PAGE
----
Liberal, conservative, and fundamentalist Christians—stereotypes or useful categories? At PlaidBerry, a Christian blog, there's a post distinguishing reasonable conservative Christians from extreme fundamentalist Christians as well as from arrogant, amoral liberal Christians. Sound familiar? It probably wouldn't surprise you to learn the author of that post is a "reasonable conservative Christian." I wonder whether the popular Mormon dichotomy (conservative versus liberal Mormons, iron rodders versus Liahonans) might be improved by upgrading to a trichotomy similar to the one used in the linked post (i.e., fundamentalist, conservative, and liberal Mormons)?
First, disclaimers: This is a religious perspective, not a political one. It is possible to be a conservative Christian who is politically liberal, and vice versa. Furthermore, one will never come up with descriptions of the categories that makes everyone, or even most people, happy. The question is: Are there fundamental and systematic differences in the religious views of different Mormons that can be illuminated—better understood—by distinguishing different categories or styles of belief?
The sectarian reflex, never far from the surface, is likely to engage here, moving some to say "there is only one kind of Mormon (my kind!), and anyone who has different beliefs isn't a true Mormon." That's one view of Mormonism, and obviously if you feel that way this exercise doesn't make much sense. But there is plainly a range of LDS opinion on some questions of doctrine or history, so it makes sense to consider the range and essence of some of those differences. There are differences of opinion in higher leadership as well as in the rank and file, so it can't be dismissed as simply a question of righteousness or being "in tune" with God. Here are some stabs at distinctions.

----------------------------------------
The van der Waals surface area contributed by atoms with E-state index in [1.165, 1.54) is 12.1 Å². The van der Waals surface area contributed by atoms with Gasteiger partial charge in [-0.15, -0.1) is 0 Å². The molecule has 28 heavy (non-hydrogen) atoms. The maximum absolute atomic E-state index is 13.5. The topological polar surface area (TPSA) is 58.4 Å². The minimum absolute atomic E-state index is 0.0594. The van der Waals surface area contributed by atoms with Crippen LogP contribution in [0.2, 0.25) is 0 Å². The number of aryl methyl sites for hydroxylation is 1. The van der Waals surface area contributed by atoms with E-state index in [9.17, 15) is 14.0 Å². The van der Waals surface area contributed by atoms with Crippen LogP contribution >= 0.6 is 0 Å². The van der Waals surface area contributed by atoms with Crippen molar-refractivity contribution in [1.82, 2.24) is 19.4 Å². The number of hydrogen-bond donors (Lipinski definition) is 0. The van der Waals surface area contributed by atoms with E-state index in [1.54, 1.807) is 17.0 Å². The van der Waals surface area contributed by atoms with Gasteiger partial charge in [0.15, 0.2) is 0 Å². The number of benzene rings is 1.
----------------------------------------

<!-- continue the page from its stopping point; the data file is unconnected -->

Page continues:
Liberal Mormons. Those who prefer to downgrade the overemphasis on legalism and emphasize instead charity and forgiveness? That's unfairly dismissive of conservatives, I think. How about those who can wink at the stronger forms of BoM historicity or informal prophetic infallibility, but still come to church every Sunday?
Conservative Mormons. Those who are comfortable with legalistic formulations, historicity, and informal infallibility, but are willing to tolerate both the left and right wings without much anxiety or difficulty. These Mormons adopt what might be called the classic Sunday School approach to doctrine: Almost any answer will do; what's really important is that you show up every week and sign the roll.
Very Conservative Mormons. (This seems preferable to "Fundamentalist Mormons," as "fundamentalist" has a negative connotation these days, plus the term might lead to confusion with modern Mormon polygamists.) Christian "fundamentals" seem to be (1) every word of the Bible is true or inspired; and (2) the Christian story of Creation (whether ID or simpler versions) trumps science and evolution, and the two are incompatible so one must choose one or the other. The parallel issues that define the fundamentals of Mormonism would be (1) every word of the Prophet is true or inspired; and (2) the Mormon story of the Book of Mormon and its Nephite civilization trumps science and archeology, and the scientific evidence is simply wrong if it is in conflict with the accepted Mormon account. Furthermore, Very Conservative Mormons are likely to think these fundamentals are normative for LDS membership and that those who hold differing views are closet apostates.
I think the majority of Mormons are in the Conservative group, including many local leaders. What distinguishes these, I think, is a focus on general membership issues rather than doctrinal ones. Those who really take doctrine and "Mormon Studies" seriously, the pseudo-intellectuals and legitimate scholars, sort of gravitate to the left or the right, with more going right that left. But there are a few LDS scholars trying to promote a version of ecumenical dialogue and engagement, trying to hold a Conservative middle line without adopting the full Very Conservative programme.
Assuming you're not irretrievably opposed to the idea that a range of religious opinion is acceptable under the umbrella of Mormonism, can you offer improved or alternative descriptions of the essential points of difference between the different groups? While a careful reader might discern my sympathies, I'm really more interested in describing the differences than evaluating them. Plenty of time for that later.